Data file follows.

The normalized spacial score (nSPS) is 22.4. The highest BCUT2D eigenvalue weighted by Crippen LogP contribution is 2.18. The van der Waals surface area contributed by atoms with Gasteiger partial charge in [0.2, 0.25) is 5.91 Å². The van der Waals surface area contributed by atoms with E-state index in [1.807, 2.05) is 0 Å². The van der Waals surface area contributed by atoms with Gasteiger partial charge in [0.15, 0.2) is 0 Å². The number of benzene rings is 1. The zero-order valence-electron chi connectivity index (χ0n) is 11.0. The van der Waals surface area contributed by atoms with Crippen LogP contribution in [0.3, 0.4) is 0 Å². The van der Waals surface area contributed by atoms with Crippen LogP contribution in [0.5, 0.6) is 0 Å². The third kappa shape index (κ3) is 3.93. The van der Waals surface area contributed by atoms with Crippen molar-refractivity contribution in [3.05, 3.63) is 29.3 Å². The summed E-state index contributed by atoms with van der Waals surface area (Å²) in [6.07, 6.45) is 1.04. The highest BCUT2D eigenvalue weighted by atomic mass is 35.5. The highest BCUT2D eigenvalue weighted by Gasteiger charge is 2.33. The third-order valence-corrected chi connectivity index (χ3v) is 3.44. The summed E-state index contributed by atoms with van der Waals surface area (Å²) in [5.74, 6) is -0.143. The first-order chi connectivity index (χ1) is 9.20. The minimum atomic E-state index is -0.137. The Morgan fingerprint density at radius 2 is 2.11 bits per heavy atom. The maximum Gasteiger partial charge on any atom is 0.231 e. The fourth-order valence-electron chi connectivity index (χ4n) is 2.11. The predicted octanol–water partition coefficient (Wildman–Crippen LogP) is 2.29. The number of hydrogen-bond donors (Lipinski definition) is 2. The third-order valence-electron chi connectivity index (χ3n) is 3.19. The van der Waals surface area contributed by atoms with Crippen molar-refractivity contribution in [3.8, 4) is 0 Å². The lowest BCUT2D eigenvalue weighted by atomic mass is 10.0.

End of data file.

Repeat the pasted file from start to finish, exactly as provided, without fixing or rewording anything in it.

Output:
The normalized spacial score (nSPS) is 22.4. The highest BCUT2D eigenvalue weighted by Crippen LogP contribution is 2.18. The van der Waals surface area contributed by atoms with Gasteiger partial charge in [0.2, 0.25) is 5.91 Å². The van der Waals surface area contributed by atoms with E-state index in [1.807, 2.05) is 0 Å². The van der Waals surface area contributed by atoms with Gasteiger partial charge in [0.15, 0.2) is 0 Å². The number of benzene rings is 1. The zero-order valence-electron chi connectivity index (χ0n) is 11.0. The van der Waals surface area contributed by atoms with Crippen LogP contribution in [0.3, 0.4) is 0 Å². The van der Waals surface area contributed by atoms with Crippen LogP contribution in [0.5, 0.6) is 0 Å². The third kappa shape index (κ3) is 3.93. The van der Waals surface area contributed by atoms with Crippen molar-refractivity contribution in [3.05, 3.63) is 29.3 Å². The summed E-state index contributed by atoms with van der Waals surface area (Å²) in [6.07, 6.45) is 1.04. The highest BCUT2D eigenvalue weighted by atomic mass is 35.5. The highest BCUT2D eigenvalue weighted by Gasteiger charge is 2.33. The third-order valence-corrected chi connectivity index (χ3v) is 3.44. The summed E-state index contributed by atoms with van der Waals surface area (Å²) in [5.74, 6) is -0.143. The first-order chi connectivity index (χ1) is 9.20. The minimum atomic E-state index is -0.137. The Morgan fingerprint density at radius 2 is 2.11 bits per heavy atom. The maximum Gasteiger partial charge on any atom is 0.231 e. The fourth-order valence-electron chi connectivity index (χ4n) is 2.11. The predicted octanol–water partition coefficient (Wildman–Crippen LogP) is 2.29. The number of hydrogen-bond donors (Lipinski definition) is 2. The third-order valence-electron chi connectivity index (χ3n) is 3.19. The van der Waals surface area contributed by atoms with Crippen molar-refractivity contribution in [3.8, 4) is 0 Å². The lowest BCUT2D eigenvalue weighted by atomic mass is 10.0.